UBC Theses and Dissertations

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UBC Theses and Dissertations

Issue indivisibility as an explanatory model for the Arab Spring Halderman, Frank Douglas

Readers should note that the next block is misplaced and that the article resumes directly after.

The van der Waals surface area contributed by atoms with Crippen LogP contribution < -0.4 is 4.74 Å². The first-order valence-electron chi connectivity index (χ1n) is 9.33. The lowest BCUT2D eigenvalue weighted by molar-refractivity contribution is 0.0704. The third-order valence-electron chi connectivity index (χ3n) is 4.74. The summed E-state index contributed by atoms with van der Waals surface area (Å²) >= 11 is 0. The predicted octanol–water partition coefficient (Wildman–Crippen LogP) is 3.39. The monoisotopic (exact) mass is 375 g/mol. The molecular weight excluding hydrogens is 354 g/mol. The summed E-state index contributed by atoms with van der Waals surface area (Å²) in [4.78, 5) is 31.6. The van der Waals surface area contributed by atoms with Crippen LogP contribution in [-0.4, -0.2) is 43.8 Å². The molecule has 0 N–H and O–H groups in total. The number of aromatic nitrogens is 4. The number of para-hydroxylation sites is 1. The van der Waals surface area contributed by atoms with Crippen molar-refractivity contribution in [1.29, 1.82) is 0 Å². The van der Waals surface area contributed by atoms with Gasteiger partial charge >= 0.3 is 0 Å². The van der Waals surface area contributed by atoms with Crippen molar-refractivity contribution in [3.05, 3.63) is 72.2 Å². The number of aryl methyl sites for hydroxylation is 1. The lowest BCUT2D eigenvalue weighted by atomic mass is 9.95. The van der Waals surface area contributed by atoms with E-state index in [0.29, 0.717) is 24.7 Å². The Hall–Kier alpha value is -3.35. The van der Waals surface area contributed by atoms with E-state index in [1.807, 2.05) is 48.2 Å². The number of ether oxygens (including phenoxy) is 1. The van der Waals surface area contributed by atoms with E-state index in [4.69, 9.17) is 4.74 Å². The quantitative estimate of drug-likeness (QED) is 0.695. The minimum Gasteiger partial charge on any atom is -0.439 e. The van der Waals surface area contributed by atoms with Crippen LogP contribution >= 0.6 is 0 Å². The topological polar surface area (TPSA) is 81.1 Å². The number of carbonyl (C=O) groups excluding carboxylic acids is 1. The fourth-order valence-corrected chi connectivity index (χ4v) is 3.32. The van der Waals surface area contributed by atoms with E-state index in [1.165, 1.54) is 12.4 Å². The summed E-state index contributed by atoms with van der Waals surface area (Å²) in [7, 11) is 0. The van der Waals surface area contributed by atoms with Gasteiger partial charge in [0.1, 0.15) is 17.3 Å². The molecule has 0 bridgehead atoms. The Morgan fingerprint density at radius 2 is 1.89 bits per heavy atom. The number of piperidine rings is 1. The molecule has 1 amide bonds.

This thesis examines the Arab Awakening in four countries—Tunisia, Egypt, Libya and Syria—and argues that Ron Hassner’s model of issue indivisibility (2009) rather than James Fearon’s model of the commitment problem (2004) provides the best explanation for these uprisings. In each case, the presidency and control of the nation is best described as a super-valuable good, which was considered to be essentially indivisible by state and non-state actors. The presidential incumbents rejected the public’s demands for their resignation and democratic transition and sanctioned military violence to maintain the status quo. The public, maintaining their resolve to oust their president from office, rejected power sharing, fearing the deposed leaders would renege on any negotiated agreement in the future (Fearon, 2004). The second contribution of this thesis, albeit not a new discovery, is that the survival of these dictators was critically dependent on military support. In Tunisia and Egypt, the military’s shift of support to the protestors resulted in the sudden fall of Ben Ali and Mubarak from power. In Libya, sanctioned intervention by a UN military coalition resulted in Gaddafi’s elimination, whereas the Syrian military’s support of the regime ensures the continuation of Assad’s presidency. The third contribution of this thesis is that the Assad regime’s use of recombinant authoritarianism—the adaption of its policies following events in its neighbouring Arab countries—has strengthened its prospects for survival.

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